1. Consider a portfolio with two assets having the following
returns and standard deviations: E[R1 ] ¼ 0:15, E[R2 ] ¼ 0:1,
s1 ¼ 0:2, s2 ¼ 0:15. The proportion of asset 1 in the portfolio
g ¼ 0:5. Calculate the portfolio return and standard deviation.
The correlation coefficient between assets is (a) 0.5; (b) À0.5.
2. Consider returns of stock A and the market portfolio M in three
A À7% 12% 26%
M À5% 9% 18%
Assuming the risk-free rate is 5%, (a) calculate b of stock A; and
(b) verify if CAPM describes pricing of stock A.
3. Providing the stock returns follow the two-factor APT:
Ri (t) ¼ ai þ bi1 f1 þ bi2 f2 þ ei (t), construct a portfolio with
three stocks (i.e., define w1 , w2 , and w3 ¼ 1 À w1 À w2 ) that
yields return equal to that of the risk-free asset.
4. Providing the stock returns follow the two-factor simple APT,
derive the values of the risk premiums. Assume the expected
returns of two stocks and the risk-free rate are equal to R1 , R2 ,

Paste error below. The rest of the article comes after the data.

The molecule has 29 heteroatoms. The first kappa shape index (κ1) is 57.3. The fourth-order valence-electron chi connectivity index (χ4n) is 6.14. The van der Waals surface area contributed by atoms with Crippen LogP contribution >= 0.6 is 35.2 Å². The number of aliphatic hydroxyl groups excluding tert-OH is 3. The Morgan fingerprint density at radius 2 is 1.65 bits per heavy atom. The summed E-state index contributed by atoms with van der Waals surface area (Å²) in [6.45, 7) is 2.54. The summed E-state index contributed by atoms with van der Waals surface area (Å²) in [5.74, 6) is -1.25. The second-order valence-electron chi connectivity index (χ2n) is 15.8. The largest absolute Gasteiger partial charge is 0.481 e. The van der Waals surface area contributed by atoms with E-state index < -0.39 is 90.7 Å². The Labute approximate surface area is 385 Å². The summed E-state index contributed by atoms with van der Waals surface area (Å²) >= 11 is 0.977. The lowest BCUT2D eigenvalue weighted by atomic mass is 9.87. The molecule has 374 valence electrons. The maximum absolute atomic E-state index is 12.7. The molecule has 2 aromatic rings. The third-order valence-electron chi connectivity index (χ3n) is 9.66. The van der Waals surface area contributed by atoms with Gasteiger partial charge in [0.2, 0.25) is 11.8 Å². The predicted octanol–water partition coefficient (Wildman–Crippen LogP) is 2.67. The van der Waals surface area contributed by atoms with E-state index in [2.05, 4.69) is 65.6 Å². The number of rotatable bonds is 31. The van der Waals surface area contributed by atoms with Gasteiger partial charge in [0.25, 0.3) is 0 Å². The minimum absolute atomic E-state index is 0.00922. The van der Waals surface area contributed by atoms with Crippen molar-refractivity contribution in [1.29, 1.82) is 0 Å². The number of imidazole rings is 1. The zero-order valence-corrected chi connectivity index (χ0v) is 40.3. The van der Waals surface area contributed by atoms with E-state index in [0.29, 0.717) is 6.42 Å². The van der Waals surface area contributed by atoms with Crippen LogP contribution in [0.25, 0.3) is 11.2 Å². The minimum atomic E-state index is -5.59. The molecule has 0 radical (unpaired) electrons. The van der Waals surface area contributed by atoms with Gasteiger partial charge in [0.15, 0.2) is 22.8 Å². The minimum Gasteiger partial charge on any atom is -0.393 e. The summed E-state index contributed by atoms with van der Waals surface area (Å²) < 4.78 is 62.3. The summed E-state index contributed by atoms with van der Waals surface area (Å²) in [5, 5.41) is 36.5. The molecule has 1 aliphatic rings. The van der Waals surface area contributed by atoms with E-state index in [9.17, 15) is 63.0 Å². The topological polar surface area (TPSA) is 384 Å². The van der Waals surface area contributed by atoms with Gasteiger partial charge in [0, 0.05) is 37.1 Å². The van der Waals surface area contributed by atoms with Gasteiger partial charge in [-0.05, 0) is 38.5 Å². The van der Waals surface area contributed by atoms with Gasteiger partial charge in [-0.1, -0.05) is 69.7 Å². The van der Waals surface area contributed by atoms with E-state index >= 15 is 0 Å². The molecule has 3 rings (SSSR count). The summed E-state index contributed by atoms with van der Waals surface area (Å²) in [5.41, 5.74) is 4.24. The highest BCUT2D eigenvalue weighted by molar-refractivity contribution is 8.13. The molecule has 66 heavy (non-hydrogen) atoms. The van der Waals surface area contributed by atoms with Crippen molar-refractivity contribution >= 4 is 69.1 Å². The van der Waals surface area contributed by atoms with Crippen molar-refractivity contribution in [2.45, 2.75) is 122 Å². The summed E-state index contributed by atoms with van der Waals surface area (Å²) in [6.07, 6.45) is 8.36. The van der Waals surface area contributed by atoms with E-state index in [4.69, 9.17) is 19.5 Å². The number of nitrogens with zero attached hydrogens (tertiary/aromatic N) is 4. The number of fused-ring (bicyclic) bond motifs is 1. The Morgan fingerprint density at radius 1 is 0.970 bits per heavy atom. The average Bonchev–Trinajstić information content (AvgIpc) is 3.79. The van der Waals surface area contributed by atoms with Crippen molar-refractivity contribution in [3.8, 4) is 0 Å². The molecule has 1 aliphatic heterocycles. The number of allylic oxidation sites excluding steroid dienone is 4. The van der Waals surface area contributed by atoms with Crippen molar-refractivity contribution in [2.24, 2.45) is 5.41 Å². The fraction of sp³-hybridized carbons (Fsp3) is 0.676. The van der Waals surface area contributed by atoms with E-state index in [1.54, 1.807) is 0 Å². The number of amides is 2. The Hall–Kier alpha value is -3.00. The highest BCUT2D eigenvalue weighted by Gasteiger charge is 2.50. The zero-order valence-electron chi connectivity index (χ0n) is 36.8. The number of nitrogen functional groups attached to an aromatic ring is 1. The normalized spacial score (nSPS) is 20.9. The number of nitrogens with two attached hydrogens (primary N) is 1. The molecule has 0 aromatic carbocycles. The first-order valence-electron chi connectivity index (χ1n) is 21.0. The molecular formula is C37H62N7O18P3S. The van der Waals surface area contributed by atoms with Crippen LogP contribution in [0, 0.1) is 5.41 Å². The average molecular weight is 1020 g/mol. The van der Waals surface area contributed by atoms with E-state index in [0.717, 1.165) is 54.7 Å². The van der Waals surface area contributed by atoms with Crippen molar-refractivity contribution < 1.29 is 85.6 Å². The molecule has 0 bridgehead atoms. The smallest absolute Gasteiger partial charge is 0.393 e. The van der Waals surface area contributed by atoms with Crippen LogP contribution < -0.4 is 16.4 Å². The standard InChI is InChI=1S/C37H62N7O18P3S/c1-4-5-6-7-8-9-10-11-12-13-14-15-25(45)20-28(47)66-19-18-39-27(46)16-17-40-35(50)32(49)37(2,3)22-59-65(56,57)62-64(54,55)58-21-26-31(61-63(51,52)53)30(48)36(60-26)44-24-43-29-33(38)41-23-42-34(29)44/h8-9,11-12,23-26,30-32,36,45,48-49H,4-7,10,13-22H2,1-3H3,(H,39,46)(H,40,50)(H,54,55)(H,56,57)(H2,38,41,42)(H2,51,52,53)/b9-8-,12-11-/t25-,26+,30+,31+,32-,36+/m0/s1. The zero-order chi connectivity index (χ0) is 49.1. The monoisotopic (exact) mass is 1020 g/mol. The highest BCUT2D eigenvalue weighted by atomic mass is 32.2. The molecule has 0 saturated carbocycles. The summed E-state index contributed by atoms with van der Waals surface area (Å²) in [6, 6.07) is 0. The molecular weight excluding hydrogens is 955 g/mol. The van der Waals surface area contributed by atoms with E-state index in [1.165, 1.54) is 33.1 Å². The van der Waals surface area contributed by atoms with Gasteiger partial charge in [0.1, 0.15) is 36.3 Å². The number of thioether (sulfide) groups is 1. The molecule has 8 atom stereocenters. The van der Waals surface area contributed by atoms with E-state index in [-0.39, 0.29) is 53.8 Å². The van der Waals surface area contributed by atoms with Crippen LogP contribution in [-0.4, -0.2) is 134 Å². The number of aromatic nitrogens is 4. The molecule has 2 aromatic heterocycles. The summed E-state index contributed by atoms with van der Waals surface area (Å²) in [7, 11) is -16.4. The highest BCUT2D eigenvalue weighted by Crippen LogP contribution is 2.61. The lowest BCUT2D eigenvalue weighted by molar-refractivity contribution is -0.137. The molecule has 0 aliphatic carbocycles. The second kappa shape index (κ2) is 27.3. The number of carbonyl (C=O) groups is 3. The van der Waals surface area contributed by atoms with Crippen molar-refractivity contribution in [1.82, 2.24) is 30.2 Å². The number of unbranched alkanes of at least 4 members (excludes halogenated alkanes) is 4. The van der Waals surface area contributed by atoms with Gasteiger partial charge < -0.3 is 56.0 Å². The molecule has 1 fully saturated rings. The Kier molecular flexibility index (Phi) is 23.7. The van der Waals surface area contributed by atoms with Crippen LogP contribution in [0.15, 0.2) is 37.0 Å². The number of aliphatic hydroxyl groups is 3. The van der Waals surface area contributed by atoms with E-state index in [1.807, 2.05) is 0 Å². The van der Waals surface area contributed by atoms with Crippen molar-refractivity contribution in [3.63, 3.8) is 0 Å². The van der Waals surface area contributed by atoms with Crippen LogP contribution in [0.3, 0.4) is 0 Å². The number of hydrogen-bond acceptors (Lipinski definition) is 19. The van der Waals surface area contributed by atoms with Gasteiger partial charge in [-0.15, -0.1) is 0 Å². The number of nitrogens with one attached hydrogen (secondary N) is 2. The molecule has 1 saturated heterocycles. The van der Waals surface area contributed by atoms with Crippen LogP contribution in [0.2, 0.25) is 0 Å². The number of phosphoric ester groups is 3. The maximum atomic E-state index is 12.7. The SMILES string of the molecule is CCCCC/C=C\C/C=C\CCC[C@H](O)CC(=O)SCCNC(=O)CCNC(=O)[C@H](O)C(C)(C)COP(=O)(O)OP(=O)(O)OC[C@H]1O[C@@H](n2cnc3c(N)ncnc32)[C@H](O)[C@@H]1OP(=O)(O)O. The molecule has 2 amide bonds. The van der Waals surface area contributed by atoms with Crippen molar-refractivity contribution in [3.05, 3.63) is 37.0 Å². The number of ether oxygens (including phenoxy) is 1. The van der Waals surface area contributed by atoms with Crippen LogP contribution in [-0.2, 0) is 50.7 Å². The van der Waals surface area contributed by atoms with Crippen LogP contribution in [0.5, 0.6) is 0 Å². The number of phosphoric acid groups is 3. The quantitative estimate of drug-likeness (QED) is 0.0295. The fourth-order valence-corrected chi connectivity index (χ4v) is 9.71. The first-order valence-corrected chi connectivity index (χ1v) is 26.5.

and Rf , respectively.
Chapter 11

Market Risk Measurement

The widely used risk measure, value at risk (VaR), is discussed in
Section 11.1. Furthermore, the notion of the coherent risk measure is
introduced and one such popular measure, namely expected tail losses
(ETL), is described. In Section 11.2, various approaches to calculating
risk measures are discussed.

There are several possible causes of financial losses. First, there is
market risk that results from unexpected changes in the market prices,
interest rates, or foreign exchange rates. Other types of risk relevant